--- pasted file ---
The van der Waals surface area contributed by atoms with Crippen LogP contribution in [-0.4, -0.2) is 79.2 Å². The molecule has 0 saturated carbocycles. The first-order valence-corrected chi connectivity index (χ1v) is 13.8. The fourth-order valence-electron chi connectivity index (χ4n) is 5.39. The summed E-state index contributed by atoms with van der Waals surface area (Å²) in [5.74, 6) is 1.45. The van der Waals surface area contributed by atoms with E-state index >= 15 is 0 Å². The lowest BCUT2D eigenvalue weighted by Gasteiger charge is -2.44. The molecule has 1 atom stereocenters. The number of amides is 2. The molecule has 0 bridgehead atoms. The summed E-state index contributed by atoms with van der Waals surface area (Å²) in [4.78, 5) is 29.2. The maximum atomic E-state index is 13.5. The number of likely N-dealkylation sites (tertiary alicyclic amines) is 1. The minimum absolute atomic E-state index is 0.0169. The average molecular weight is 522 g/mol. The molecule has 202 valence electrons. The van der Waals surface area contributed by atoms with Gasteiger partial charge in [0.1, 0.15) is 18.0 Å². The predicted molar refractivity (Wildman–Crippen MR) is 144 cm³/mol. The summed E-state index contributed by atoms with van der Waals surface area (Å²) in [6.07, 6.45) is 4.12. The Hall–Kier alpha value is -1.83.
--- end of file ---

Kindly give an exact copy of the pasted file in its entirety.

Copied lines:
The van der Waals surface area contributed by atoms with Crippen LogP contribution in [-0.4, -0.2) is 79.2 Å². The molecule has 0 saturated carbocycles. The first-order valence-corrected chi connectivity index (χ1v) is 13.8. The fourth-order valence-electron chi connectivity index (χ4n) is 5.39. The summed E-state index contributed by atoms with van der Waals surface area (Å²) in [5.74, 6) is 1.45. The van der Waals surface area contributed by atoms with E-state index >= 15 is 0 Å². The lowest BCUT2D eigenvalue weighted by Gasteiger charge is -2.44. The molecule has 1 atom stereocenters. The number of amides is 2. The molecule has 0 bridgehead atoms. The summed E-state index contributed by atoms with van der Waals surface area (Å²) in [4.78, 5) is 29.2. The maximum atomic E-state index is 13.5. The number of likely N-dealkylation sites (tertiary alicyclic amines) is 1. The minimum absolute atomic E-state index is 0.0169. The average molecular weight is 522 g/mol. The molecule has 202 valence electrons. The van der Waals surface area contributed by atoms with Gasteiger partial charge in [0.1, 0.15) is 18.0 Å². The predicted molar refractivity (Wildman–Crippen MR) is 144 cm³/mol. The summed E-state index contributed by atoms with van der Waals surface area (Å²) in [6.07, 6.45) is 4.12. The Hall–Kier alpha value is -1.83.